Objectives: To introduce the basics of digitaltoanalog and analogtodigital conversion and the sampling theorem. 
Topics covered:
Before moving on to digitaltoanalog converters (DAC) and analogtodigital converters (ADC), let us examine some useful fundamentals of analog amplifiers. In particular, you will observe how the opamp is used to create a DAC and an analog comparator.
With the advent of integrated circuits, the designer of electronic circuits need not be concerned with the inner workings of an IC package, whether digital or analog. Each circuit can be treated as a "black box" and quite often one considers the "ideal" case and ignores the limitations. This is true for analog amplifiers which are also known as operational amplifiers or opamps for short.
The ideal opamp has
These properties mean that the opamp
That's quite a tall order and real opamps come very close to the ideal. Observe that you cannot generate an infinite voltage. There is no such thing as a "free lunch". The voltage output from the opamp will be limited to the supply voltages (called the supply rail). Similarly, the current output will be restricted by the output impedances of the opamp and the power supply.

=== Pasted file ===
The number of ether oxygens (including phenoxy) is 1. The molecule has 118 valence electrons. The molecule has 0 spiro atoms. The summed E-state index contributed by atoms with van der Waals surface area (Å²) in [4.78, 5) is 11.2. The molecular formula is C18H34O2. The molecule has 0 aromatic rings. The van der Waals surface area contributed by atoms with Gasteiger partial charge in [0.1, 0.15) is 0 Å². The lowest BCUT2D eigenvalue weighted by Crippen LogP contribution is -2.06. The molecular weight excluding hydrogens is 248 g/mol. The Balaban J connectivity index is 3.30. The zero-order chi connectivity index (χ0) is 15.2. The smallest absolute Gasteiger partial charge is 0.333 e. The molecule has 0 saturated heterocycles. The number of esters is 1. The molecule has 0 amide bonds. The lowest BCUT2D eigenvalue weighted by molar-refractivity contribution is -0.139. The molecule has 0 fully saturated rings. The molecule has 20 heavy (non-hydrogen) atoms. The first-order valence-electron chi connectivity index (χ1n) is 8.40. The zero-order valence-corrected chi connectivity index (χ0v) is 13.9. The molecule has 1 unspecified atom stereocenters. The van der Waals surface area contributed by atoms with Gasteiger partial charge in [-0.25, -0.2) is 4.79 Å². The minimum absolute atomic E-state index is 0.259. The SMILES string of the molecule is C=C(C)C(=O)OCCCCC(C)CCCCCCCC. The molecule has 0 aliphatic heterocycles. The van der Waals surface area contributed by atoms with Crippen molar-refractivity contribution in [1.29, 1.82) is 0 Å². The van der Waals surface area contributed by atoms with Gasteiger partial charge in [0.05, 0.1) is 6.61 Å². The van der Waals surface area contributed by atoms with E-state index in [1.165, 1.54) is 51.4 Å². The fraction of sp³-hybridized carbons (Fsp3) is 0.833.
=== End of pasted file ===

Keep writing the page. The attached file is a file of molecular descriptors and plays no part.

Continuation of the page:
Here are typical specifications for the popular "741" operational amplifier.
µA741 opamp Data Sheet 11 pages, 162KB pdf
Ideal opamp 
741 opamp 

Voltage Gain 
infinite 
200,000 
Bandwidth 
infinite 
1MHz 
Input Impedance 
infinite 
2M ohms 
Output Impedance 
0 
75 ohms 
What this means is that quite often we can design an analog circuit using idealized circuits and not worry about the limitations of the opamp. The circuits below are some basic ways of using opamps.
The slew rate is another measure of the bandwidth of an amplifier. It is a measure of how quickly the output can change and is recorded in units of voltage/time (usually V/µs). 
We think of positive feedback as having pleasant connotations. In control systems, positive feedback causes unfettered growth, runaway behaviour and sometimes oscillations. In electronics, negative feedback is a desirable thing. With lots of excess gain, the opamp can use negative feedback to limit the overall voltage gain of the circuit. With negative feedback come many benefits such as reduced nonlinearity and lower output impedance. Negative feedback is the control mechanism to keep things in check.
This is the basic circuit from which all others can be derived. All opamps are designed to amplify the voltage difference between the noninverting (+) and inverting () inputs while ignoring any commonmode signal that may be common to both. The ability to reject the common signal while amplifying the differential input is called the commonmode rejection ratio (CMRR).
Lots of negative feedback is used to control the voltage gain of the amplifier.
Recall the simple